Last week, the U.S. Department of Commerce's Bureau of Industry and Security (BIS) announced that Intel Corporation subsidiary, Wind River Systems Inc. (Wind River), agreed to pay a $750,000 civil penalty to settle charges that it sold encryption operating software products to foreign government end users and to organizations identified on the BIS Entity List without required Department of Commerce licenses. Intel acquired Wind River, a U.S.-based software vendor for embedded applications, through a stock purchase agreement. Through its not-so-cryptic message, BIS is demonstrating heightened enforcement efforts, with a focus on sensitive technologies.
The Wind River penalty stems from a voluntary disclosure filed in April 2012, when the company disclosed to BIS that it made four exports to various entities in China identified on the BIS Entity List between 2008 and 2011. Wind River also disclosed that during the same period, it made 51 unauthorized exports of operating software controlled under Export Control Classification Number (ECCN) 5D002 to end users in China, Hong Kong, Russia, Israel, South Africa, and South Korea. Under the Export Administration Regulations (EAR) Part 742.4, ECCN 5D002 controls software for National Security (NS 1) purposes, and a valid license or license exception is required for exports and reexports for all destinations except Canada. In each of these 51 exports, BIS emphasized that the end users were "government end users" as defined in EAR Part 772.1. Based on review and classification criteria, certain encryption items controlled by ECCN 5D002 may be exported or reexported under License Exception ENC (EAR, Part 740.17), unless the end user is a "government end user," wherein the License Exception does not apply.
BIS noted in its press release that because the violations were voluntarily disclosed, the company received significant mitigation. The agency further cautioned that "this penalty should serve as a reminder to companies of their responsibility to know their customers and, when using license exceptions, to ensure their customers are eligible recipients." (Emphasis added.)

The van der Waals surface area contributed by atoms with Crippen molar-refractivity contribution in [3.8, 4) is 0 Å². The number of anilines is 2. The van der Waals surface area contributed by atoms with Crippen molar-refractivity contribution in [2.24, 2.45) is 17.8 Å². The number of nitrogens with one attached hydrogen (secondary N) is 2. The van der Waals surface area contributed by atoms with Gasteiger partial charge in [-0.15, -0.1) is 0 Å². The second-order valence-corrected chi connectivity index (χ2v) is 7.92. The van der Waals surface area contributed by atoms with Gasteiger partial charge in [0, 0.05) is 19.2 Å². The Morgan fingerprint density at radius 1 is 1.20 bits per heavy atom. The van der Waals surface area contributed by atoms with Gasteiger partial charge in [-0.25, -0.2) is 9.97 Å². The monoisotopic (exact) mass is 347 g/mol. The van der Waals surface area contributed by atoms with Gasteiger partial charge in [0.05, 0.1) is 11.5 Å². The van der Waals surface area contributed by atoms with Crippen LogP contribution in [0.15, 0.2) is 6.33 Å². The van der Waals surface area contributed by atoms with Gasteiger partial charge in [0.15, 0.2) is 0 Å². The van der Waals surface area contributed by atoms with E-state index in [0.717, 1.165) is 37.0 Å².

In 2009, Intel agreed to acquire all outstanding Wind River common stock for approximately $884 million. When acquiring a company, or any other asset, the seller is obligated to disclose the entity's known liabilities to a buyer. However, companies should also be aware of the "contingent" liabilities of that entity, meaning those liabilities that the entity incurred prior to the acquisition, of which the seller is unaware.
Note: For violations of U.S. export controls, which are "strict liability" in nature, entities that acquire a business are routinely held accountable for the seller's debts and liabilities under "successor liability" where:
- There is an express or implied agreement of assumption, such as through a stock purchase;
- The transaction amounts to a de facto acquisition of, consolidation, or merger with the seller's business;
- The buyer is merely a continuation of the seller; or
- The transaction is for the fraudulent purpose of escaping liability for the seller's obligations.
In such instances, companies could unknowingly be on the hook for civil penalties where neither the buyer nor seller knew of such liability, where the violation took place over the prior 5-year statute of limitations period, yet before the date of acquisition.
BIS administers a complex and evolving set of regulations on the export and reexport of encryption items which must be carefully considered based on the unique facts. For instance, encryption software controlled under ECCN 5D002, which typically requires a license, may also be eligible for export or reexport under License Exception ENC. However, it is important to understand that proper use of the exception requires compliance with pre-export procedures under the EAR Part 740.17 and 742.15. Further, changes to the regulations occurred in 2010, when BIS sought to exclude "ancillary cryptography" from control under the EAR provided the software met carefully defined parameters. As such, it is important to remain current on these ever-developing controls as versions of your software products and business practices continue to change.
Practice Tip: Intel's Wind River settlement serves as a cautionary tale both for companies engaged in software development and export sales and licensing, as well as for any business looking to acquire new assets. Buyers should conduct a thorough U.S. export compliance review of any target business to identify practices or products that may give rise to successor liability. Moreover, a clear purchase agreement with a comprehensive indemnification provision on U.S. export control obligations, with a necessary reserve for identified potential liabilities, is an effective approach to help manage against such liabilities. Finally, companies should conduct a thorough review of their own export control policies and procedures to ensure they are properly exporting encryption items, as well as taking advantage of any license exceptions that are available.
For more information about this topic, please contact Venable's International Trade Group.